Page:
Standard Chartered fights back over Iran allegations
Sands, speaking out for the first time since the controversy came to light earlier this week, denied a number of claims made by the New York State Department of Financial Services.
Sands admitted some deals did violate US sanctions but these amounted to only 300 transactions worth about $14m.
New York’s State Department of Financial Services claimed earlier this week the US unit of the bank had for nearly a decade illegally hid 60,000 transactions with Iran.
Sands said the transactions were “administrative or understandable mistakes”.
“This was clearly wrong and we are sorry that they happened,” said Sands.
“However, there was no systematic attempt to circumvent sanctions.”
Sands also criticised the US authorities for giving no prior warning to the business, and questioned the accuracy of the allegations.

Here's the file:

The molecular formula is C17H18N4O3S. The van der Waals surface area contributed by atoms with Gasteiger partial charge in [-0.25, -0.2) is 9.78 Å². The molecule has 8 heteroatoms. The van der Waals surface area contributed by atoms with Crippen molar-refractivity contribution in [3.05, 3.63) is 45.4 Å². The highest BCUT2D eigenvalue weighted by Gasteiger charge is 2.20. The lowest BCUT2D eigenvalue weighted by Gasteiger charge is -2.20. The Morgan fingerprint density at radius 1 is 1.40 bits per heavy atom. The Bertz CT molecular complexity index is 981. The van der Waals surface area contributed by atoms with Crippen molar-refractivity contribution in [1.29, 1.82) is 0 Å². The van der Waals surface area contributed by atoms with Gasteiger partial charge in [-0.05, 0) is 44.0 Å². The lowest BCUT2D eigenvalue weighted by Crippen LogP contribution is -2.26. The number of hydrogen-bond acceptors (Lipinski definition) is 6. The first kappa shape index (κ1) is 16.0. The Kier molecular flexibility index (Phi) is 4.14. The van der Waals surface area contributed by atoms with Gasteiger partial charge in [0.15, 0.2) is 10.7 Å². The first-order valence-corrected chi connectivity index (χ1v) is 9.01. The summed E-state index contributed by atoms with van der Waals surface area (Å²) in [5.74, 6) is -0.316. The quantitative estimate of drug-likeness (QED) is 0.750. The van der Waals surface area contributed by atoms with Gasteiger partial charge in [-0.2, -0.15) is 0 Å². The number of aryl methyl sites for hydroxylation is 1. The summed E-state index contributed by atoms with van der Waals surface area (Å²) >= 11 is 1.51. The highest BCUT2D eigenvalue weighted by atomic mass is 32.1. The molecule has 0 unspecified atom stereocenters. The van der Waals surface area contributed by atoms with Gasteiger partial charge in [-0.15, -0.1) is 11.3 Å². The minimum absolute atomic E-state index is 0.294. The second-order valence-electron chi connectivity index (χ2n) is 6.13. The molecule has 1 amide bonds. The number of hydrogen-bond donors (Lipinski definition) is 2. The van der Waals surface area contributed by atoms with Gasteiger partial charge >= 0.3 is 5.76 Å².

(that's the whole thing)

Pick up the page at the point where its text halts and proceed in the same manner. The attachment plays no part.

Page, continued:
“We were surprised in the manner of the announcement and that it was done without giving us any notice,” he said.
“Frankly, there is a lot of material from the US regulators which we do not recognise or understand, or that is factually inaccurate.”
Sands also reiterated the group has disclosed to US authorities 99.9% of the transactions relating to Iran complied with the U-turn regulations.
Shares in Standard Chartered rebounded yesterday, gaining 7% or 87p to £13.15, after giving up as much as 25% on Tuesday once the money-laundering allegations surfaced.
This morning they climbed further, up 3.2% or 42.81p, to £13.58.